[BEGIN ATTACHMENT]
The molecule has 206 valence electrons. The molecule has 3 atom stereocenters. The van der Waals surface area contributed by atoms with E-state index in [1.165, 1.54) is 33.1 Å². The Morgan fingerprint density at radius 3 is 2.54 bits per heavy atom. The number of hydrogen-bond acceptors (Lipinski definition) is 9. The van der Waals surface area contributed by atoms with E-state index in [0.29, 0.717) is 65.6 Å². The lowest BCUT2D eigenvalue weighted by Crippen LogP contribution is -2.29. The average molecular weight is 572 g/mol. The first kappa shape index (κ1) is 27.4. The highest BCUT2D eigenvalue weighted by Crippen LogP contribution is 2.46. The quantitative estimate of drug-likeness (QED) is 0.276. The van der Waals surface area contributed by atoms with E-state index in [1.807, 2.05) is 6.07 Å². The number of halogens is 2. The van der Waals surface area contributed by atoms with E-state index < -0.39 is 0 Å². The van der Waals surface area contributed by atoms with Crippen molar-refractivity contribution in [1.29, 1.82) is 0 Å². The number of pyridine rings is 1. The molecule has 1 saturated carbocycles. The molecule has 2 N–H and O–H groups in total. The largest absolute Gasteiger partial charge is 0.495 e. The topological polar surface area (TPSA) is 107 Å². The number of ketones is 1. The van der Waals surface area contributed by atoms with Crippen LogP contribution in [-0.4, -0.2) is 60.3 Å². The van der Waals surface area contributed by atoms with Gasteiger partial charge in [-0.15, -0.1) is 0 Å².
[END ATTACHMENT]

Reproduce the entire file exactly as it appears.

The molecule has 206 valence electrons. The molecule has 3 atom stereocenters. The van der Waals surface area contributed by atoms with E-state index in [1.165, 1.54) is 33.1 Å². The Morgan fingerprint density at radius 3 is 2.54 bits per heavy atom. The number of hydrogen-bond acceptors (Lipinski definition) is 9. The van der Waals surface area contributed by atoms with E-state index in [0.29, 0.717) is 65.6 Å². The lowest BCUT2D eigenvalue weighted by Crippen LogP contribution is -2.29. The average molecular weight is 572 g/mol. The first kappa shape index (κ1) is 27.4. The highest BCUT2D eigenvalue weighted by Crippen LogP contribution is 2.46. The quantitative estimate of drug-likeness (QED) is 0.276. The van der Waals surface area contributed by atoms with E-state index in [1.807, 2.05) is 6.07 Å². The number of halogens is 2. The van der Waals surface area contributed by atoms with E-state index < -0.39 is 0 Å². The van der Waals surface area contributed by atoms with Crippen molar-refractivity contribution in [1.29, 1.82) is 0 Å². The number of pyridine rings is 1. The molecule has 1 saturated carbocycles. The molecule has 2 N–H and O–H groups in total. The largest absolute Gasteiger partial charge is 0.495 e. The topological polar surface area (TPSA) is 107 Å². The number of ketones is 1. The van der Waals surface area contributed by atoms with Crippen LogP contribution in [-0.4, -0.2) is 60.3 Å². The van der Waals surface area contributed by atoms with Gasteiger partial charge in [-0.15, -0.1) is 0 Å².